Now, the other problem we have that might actually be alleviated by an American public system is the doctors who get trained and licenced here, then bugger off to the states for more money.

There is also the the fact that relatively few doctors will choose to practice in rural areas without some big financial incentives.

But these problems are not really with the public nature of the service. If the will was there, we could have immigrant doctors and nurse-practitioners filling in the gaps, and if we didn't have the American private system competing with our public one, that would go a long way right there. The other problem is how our medical schools select their students. My sister, who is a doctor, has mentioned before that the process seems to favour those who are in it for personal gain, and are more likely to head south, or take up a lucrative specialty or stay in large urban areas. There are people who would like nothing better than to be a family doctor in rural Canada, and the system could be weighted more in their favour.

When you get down to it, the only real problem with a public system is that everybody uses it, and many don't think twice about using it. That's not necessarily a bad thing, but it does put a big strain on the system and it contributes to long waits.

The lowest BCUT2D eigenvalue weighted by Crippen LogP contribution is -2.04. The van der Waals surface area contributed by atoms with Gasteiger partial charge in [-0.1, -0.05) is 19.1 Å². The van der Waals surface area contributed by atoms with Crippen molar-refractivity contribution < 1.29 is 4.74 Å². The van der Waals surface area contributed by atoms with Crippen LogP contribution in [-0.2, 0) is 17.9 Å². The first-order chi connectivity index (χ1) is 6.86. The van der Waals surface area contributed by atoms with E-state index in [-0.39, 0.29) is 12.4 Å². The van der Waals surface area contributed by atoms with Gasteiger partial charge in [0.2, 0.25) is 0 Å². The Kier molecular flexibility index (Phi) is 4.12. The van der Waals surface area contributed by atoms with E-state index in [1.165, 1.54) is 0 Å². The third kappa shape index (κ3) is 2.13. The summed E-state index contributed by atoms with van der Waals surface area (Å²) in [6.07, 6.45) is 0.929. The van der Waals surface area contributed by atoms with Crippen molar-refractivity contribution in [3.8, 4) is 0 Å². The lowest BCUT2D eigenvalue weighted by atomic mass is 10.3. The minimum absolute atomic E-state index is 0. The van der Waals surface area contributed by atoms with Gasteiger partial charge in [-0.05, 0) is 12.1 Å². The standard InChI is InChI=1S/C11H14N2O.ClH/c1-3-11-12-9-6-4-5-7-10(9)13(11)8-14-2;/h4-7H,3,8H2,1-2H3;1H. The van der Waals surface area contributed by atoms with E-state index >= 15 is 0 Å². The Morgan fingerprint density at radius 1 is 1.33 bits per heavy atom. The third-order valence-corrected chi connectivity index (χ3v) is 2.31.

On the other hand, more people are getting treatment, and getting it earlier than they would have even with the wait. It does make a difference. I see my doctor when I need to, which isn't often, but still more frequent than it would be if I had to pay directly. I have gone as much as eight years without seeing my dentist, who is not covered by the public system. Even with dental care through work, paying up front and submitting the insurance claim is enough of a pain in the ass to keep me away. The irony there is that I can put more time and money into my car without thinking twice.
Logged

---------------------
"Join me in the abyss of savings."
meQal
Some Strange Guy They Let In By Mistake
Frightening Fanatic of Horrible Cinema
****

Karma: 145
Posts: 1262


Dude! Flush Next Time!!!


WWW
« Reply #20 on: September 15, 2009, 02:39:56 PM »

Getting away from the pros and cons of healthcare reform, I was watching today where there is discussion of passing a Congressional Resolution of Disapproval against South Carolina Congressman Joe Wilson. Now Wilson has apologized to the President and his outburst was wrong. However some people are taking things too far in trying to gain support. Namely Georgia Congressman Hank Johnson by claiming Wilson's outburst is and endourcement of racism.